Authors: Sam Amelio, Q.C., Ariel Lekas, Justin Di Liello
Estate planning professionals often hear that their clients “just don’t have time” to complete a will. These clients frequently emerge with renewed motivation to complete their estate plans when faced with imminent travel plans, the death of a loved one who did not have his or her affairs in order, or an unexpected illness.
Similarly, as a result of the COVID-19 pandemic, perhaps you are concerned about getting your affairs in order and providing for your family and finances in the event of illness or death. Mandated social distancing may present certain challenges, but it also presents an opportunity to consider your wishes, consult with your lawyer, and implement or update your estate plan.
Considering Your Wishes:
Whether or not you currently have a will, the first step in preparing or updating one is to think about your wishes.
- Who do you trust to act as your executor?
- Who would you like to benefit from your estate?
- Do you have any dependent family members?
- What type of assets do you have, and where are they located?
- Do you run a business?
Discussing the answers to these questions with your lawyer will ensure that all relevant considerations are taken into account and that your family, finances and business interests are provided for and dealt with in a practical and tax-efficient manner.
A personal directive and enduring power of attorney are just as important as a will, as they allow you to appoint someone to handle your personal and financial affairs if you fall ill or are otherwise unable to make decisions. The person or people you ultimately decide to appoint as agent and attorney should understand your wishes and values and be trusted to act in your best interests. An estate planning professional can explain the duties and responsibilities of these crucial parties to help you make an informed and responsible decision when choosing your appointees.
Signing the Documents:
Providing your lawyer with instructions via telephone or video conference is relatively straightforward, and draft documents can be circulated and discussed via email. However, when it comes to executing the finalized documents, current Alberta law has strict rules governing the proper signing and witnessing of wills and powers of attorney. If these rules are not followed, your documents may not be valid or accepted by banks, Alberta Land Titles or the courts.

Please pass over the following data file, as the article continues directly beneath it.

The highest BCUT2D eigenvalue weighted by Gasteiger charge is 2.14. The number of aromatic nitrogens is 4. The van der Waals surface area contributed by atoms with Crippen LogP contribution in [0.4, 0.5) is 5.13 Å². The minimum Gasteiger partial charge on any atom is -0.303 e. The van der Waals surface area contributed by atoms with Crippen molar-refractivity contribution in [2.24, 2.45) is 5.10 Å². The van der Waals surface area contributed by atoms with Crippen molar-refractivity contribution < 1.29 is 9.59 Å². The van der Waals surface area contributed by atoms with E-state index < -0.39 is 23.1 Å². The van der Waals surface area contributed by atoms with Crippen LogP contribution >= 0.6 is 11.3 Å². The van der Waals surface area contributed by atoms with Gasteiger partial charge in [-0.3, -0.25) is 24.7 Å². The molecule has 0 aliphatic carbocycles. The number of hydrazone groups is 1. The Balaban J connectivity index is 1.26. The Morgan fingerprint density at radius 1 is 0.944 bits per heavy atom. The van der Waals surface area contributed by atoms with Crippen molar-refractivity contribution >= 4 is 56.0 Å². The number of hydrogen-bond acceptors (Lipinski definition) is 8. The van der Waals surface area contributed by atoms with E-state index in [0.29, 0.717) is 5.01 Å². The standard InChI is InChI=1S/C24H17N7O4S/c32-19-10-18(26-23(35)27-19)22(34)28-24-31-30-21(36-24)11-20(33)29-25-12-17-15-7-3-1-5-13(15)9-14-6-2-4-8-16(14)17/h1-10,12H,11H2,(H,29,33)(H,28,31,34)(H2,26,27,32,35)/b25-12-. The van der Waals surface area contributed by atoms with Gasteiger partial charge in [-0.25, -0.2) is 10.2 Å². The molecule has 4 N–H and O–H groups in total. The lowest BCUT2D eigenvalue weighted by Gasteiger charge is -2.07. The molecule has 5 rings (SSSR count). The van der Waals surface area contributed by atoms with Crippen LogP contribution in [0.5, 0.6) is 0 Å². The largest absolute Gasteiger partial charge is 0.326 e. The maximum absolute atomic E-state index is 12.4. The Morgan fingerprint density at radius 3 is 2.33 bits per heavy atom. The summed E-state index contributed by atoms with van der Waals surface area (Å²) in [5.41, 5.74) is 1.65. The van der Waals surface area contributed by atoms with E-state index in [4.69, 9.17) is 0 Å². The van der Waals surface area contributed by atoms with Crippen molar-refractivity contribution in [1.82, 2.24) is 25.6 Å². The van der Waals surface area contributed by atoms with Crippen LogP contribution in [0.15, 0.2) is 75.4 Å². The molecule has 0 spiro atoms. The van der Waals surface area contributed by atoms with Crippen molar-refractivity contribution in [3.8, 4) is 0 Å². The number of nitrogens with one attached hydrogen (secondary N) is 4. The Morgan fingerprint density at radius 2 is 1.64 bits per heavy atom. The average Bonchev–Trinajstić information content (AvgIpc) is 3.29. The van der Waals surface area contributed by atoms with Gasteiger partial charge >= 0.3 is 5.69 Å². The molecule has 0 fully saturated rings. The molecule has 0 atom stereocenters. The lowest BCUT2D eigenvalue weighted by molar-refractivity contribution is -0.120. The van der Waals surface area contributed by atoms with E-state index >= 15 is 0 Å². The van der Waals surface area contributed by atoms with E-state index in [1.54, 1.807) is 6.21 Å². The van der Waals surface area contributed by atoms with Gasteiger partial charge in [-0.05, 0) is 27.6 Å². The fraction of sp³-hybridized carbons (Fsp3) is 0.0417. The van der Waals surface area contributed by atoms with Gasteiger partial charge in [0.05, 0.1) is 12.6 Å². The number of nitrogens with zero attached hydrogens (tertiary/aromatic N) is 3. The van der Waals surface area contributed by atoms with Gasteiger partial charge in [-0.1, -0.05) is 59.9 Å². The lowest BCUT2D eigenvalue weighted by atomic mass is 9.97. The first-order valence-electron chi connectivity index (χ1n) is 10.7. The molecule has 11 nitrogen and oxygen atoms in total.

Given the current social distancing requirements mandated by our government, we have developed several creative and flexible methods to ensure proper execution of your estate planning documents if an in-office meeting is not practical, recommended or possible. These methods include “drive-thru” or in-person signings whereby your signature is witnessed through a car, glass door or window. Alternatively, you can ask friends or family who are not beneficiaries of your will to act as witnesses from an acceptable social distance while we guide you through the signing process via video conference.
Unfortunately, there may be certain circumstances in which individuals do not have access to permitted witnesses, or any witnesses at all. All hospitals and many long-term senior facilities in Alberta are no longer accepting visitors, and health professionals and care staff may be unable or unwilling to act as a witness. In these cases, a will can still be signed; however, these unusual circumstances (i.e. the pandemic) should be addressed in the will and it will be up to a judge’s discretion as to whether or not the will is valid upon the death of the testator. Given the unprecedented nature of this pandemic, we are hopeful that the courts will be lenient as long as the testator’s intentions, capacity, and reasons for irregular execution of the will are well-documented.
UPDATE: Read our Alberta and B.C. Allowing Virtual Witnessing of Estate Planning Documents During COVID-19 blog to learn more about the latest developments regarding virtual witnessing.
On April 15, 2020, the Ontario provincial government announced that it would be permitting virtual witnessing of wills and powers of attorney under the Emergency Management and Civil Protection Act. While the Alberta government has not yet implemented any similar measures, changes may be coming soon and we will be sure to update this Insight accordingly.
Though these times may feel uncertain, perhaps some measure of stress can be alleviated by implementing an estate plan and ensuring your family and finances will be taken care of in the event of your illness or death. With thoughtful and considered documents and the proper execution, your COVID-19 estate plan will hopefully provide you with peace of mind during these extraordinary times and serve you for many years to come.
Note: This article is of a general nature only and is not exhaustive of all possible legal rights or remedies. In addition, laws may change over time and should be interpreted only in the context of particular circumstances such that these materials are not intended to be relied upon or taken as legal advice or opinion. Readers should consult a legal professional for specific advice in any particular situation.